Sunday, April 3, 2016

Bisexuality, Poverty & Mental Health: A Mixed Methods Analysis

  • Poverty is associated with poor mental health among bisexual people.
  • Poverty is also associated with experiences of discrimination among bisexuals.
  • Multiple pathways may link bisexuality, poverty, and mental health.
  • Lack of affordable culturally competent services may sustain the disparities.
Bisexuality is consistently associated with poor mental health outcomes. In population-based data, this is partially explained by income differences between bisexual people and lesbian, gay, and/or heterosexual individuals. However, the interrelationships between bisexuality, poverty, and mental health are poorly understood. 

In this paper, we examine the relationships between these variables using a mixed methods study of 302 adult bisexuals from Ontario, Canada. Participants were recruited using respondent-driven sampling to complete an internet-based survey including measures of psychological distress and minority stress. A subset of participants completed a semi-structured qualitative interview to contextualize their mental health experiences. 

Using information regarding household income, number of individuals supported by the income and geographic location, participants were categorized as living below or above the Canadian Low Income Cut Off (LICO). Accounting for the networked nature of the sample, participants living below the LICO had significantly higher mean scores for depression and posttraumatic stress disorder symptoms and reported significantly more perceived discrimination compared to individuals living above the LICO. 

Grounded theory analysis of the qualitative interviews suggested four pathways through which bisexuality and poverty may intersect to impact mental health: through early life experiences linked to bisexuality or poverty that impacted future financial stability; through effects of bisexual identity on employment and earning potential; through the impact of class and sexual orientation discrimination on access to communities of support; and through lack of access to mental health services that could provide culturally competent care.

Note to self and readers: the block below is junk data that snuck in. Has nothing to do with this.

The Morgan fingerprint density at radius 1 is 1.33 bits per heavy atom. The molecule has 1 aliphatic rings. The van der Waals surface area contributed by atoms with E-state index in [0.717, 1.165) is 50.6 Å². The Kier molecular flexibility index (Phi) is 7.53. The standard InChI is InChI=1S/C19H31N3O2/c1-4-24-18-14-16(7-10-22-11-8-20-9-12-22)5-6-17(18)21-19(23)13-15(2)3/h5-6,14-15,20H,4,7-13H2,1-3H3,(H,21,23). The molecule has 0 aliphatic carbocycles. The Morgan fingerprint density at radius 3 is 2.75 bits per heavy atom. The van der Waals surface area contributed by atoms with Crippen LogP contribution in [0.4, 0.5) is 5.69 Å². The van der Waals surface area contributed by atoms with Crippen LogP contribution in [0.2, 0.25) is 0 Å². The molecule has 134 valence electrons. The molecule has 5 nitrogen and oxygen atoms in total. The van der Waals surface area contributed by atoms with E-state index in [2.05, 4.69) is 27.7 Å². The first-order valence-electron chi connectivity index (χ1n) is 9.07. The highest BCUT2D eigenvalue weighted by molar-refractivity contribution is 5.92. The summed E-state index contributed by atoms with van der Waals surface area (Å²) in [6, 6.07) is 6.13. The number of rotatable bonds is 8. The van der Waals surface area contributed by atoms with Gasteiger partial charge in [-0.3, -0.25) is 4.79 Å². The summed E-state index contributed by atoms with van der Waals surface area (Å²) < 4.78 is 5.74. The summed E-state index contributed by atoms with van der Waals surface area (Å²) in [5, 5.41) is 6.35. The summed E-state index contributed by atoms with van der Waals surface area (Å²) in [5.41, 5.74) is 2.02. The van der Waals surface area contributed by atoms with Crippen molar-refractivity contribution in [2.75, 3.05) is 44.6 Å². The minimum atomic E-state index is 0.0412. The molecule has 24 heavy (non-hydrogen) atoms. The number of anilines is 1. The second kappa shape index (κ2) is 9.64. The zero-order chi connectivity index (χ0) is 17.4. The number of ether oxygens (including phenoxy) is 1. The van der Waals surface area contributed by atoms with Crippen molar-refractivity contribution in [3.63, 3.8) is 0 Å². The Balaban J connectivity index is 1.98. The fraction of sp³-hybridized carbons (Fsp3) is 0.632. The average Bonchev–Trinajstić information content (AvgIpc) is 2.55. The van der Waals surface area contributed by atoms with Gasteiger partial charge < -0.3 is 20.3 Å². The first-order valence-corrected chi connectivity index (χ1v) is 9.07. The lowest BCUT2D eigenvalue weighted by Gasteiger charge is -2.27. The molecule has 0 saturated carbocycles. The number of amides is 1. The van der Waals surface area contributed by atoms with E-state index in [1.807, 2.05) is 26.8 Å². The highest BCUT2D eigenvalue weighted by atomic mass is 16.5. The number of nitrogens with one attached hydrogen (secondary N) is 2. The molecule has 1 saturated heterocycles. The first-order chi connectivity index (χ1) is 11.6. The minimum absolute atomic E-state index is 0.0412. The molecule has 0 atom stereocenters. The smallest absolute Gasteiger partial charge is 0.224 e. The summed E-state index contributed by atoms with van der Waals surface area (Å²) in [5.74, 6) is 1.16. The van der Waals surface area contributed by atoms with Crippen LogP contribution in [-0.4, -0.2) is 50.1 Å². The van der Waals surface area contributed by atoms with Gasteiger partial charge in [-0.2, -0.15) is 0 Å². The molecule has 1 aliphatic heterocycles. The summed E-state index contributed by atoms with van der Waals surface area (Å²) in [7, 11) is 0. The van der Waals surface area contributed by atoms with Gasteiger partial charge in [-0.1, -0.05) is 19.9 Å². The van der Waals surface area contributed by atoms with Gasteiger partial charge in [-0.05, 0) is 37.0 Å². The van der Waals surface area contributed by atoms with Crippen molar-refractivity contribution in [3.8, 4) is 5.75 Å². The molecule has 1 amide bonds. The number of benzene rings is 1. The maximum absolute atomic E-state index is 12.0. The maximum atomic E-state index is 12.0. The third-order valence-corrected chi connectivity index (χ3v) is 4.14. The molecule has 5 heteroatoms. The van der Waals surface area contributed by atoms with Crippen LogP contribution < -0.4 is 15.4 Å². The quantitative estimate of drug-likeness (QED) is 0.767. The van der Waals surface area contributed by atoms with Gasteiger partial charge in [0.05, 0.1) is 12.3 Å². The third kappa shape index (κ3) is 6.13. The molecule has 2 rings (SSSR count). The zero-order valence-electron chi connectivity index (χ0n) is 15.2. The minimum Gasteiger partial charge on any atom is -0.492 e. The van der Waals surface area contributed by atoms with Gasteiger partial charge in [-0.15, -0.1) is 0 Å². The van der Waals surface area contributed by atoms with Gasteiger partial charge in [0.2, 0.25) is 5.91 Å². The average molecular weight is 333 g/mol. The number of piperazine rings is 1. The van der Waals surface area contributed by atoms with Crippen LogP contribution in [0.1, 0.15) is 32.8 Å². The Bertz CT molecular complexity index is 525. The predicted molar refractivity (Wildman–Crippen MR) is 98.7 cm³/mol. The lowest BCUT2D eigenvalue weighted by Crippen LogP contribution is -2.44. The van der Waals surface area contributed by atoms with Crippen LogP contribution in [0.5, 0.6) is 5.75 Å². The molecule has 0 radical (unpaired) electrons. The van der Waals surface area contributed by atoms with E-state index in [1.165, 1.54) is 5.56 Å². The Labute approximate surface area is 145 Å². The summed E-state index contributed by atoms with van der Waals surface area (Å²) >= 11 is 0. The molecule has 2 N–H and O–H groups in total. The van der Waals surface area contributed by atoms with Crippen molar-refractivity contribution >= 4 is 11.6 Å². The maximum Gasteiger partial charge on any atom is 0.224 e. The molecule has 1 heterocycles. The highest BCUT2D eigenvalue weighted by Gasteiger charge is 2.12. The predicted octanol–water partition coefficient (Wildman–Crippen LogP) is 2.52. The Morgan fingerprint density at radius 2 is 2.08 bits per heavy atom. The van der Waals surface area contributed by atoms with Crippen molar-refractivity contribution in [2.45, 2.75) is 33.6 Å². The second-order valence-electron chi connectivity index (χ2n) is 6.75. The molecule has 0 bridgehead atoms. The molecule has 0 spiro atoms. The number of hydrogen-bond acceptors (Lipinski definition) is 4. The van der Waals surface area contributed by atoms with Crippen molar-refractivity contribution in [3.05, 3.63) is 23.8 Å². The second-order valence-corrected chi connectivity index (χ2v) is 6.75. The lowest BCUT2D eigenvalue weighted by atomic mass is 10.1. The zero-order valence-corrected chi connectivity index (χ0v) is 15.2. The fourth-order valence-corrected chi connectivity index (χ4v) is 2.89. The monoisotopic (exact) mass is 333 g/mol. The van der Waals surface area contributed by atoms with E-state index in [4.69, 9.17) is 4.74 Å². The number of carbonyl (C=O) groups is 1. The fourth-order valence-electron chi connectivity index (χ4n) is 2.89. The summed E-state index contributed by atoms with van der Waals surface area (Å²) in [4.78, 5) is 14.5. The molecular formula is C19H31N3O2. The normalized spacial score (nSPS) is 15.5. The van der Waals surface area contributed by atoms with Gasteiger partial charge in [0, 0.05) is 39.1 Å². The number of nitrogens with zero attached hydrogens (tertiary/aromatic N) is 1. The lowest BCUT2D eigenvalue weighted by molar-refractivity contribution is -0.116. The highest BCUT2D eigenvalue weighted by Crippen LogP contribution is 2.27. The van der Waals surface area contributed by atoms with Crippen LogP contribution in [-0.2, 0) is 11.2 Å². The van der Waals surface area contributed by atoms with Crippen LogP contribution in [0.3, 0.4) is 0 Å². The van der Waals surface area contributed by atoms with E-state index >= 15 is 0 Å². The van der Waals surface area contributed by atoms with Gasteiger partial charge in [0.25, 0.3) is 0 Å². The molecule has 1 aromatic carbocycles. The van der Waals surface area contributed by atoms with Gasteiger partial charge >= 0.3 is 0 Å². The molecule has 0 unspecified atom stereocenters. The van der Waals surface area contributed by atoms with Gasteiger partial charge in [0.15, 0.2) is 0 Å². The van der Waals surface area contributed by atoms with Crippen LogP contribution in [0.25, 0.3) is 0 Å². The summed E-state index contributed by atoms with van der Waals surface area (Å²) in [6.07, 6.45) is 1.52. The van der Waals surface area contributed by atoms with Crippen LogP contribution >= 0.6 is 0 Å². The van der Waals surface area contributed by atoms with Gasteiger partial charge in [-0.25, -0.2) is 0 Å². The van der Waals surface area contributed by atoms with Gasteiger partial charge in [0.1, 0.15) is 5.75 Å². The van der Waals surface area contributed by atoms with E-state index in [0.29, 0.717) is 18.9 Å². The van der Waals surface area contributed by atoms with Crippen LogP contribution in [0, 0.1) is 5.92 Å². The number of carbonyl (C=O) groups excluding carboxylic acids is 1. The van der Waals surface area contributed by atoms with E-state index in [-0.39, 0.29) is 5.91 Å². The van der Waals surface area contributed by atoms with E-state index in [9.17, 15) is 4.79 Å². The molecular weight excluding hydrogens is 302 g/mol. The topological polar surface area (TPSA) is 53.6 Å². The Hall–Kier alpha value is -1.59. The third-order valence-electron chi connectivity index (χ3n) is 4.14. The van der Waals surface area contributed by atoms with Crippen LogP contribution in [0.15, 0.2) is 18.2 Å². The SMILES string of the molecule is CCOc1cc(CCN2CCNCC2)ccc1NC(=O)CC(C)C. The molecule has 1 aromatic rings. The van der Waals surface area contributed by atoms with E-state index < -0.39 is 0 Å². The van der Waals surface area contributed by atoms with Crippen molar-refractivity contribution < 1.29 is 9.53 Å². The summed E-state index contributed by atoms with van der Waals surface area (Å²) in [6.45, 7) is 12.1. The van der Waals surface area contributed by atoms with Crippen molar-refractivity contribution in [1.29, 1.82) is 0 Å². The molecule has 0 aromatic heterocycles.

These mixed methods data help us understand the income disparities associated with bisexual identity in population-based data, and suggest points of intervention to address their impact on bisexual mental health.

Purchase full article at:

  • 1Dalla Lana School of Public Health, University of Toronto, 155 College St. Room 560, Toronto, Ontario, M5T 3M7, Canada; Social & Epidemiological Research Department, Centre for Addiction & Mental Health, 33 Russell St. Room T406, Toronto, Ontario, M5S 1R8, Canada. Electronic address:
  • 2School of Rural and Northern Health, Laurentian University, 935 Ramsey Lake Rd., Sudbury, Ontario, P3E 2C6, Canada.
  • 3Department of Epidemiology & Biostatistics, Schulich School of Medicine & Dentistry, Western University, Kresge Building Room K201, London, Ontario, N6A 5C1, Canada.
  • 4Social & Epidemiological Research Department, Centre for Addiction & Mental Health, 33 Russell St. Room T406, Toronto, Ontario, M5S 1R8, Canada. 
  •  2016 Mar 10;156:64-72. doi: 10.1016/j.socscimed.2016.03.009

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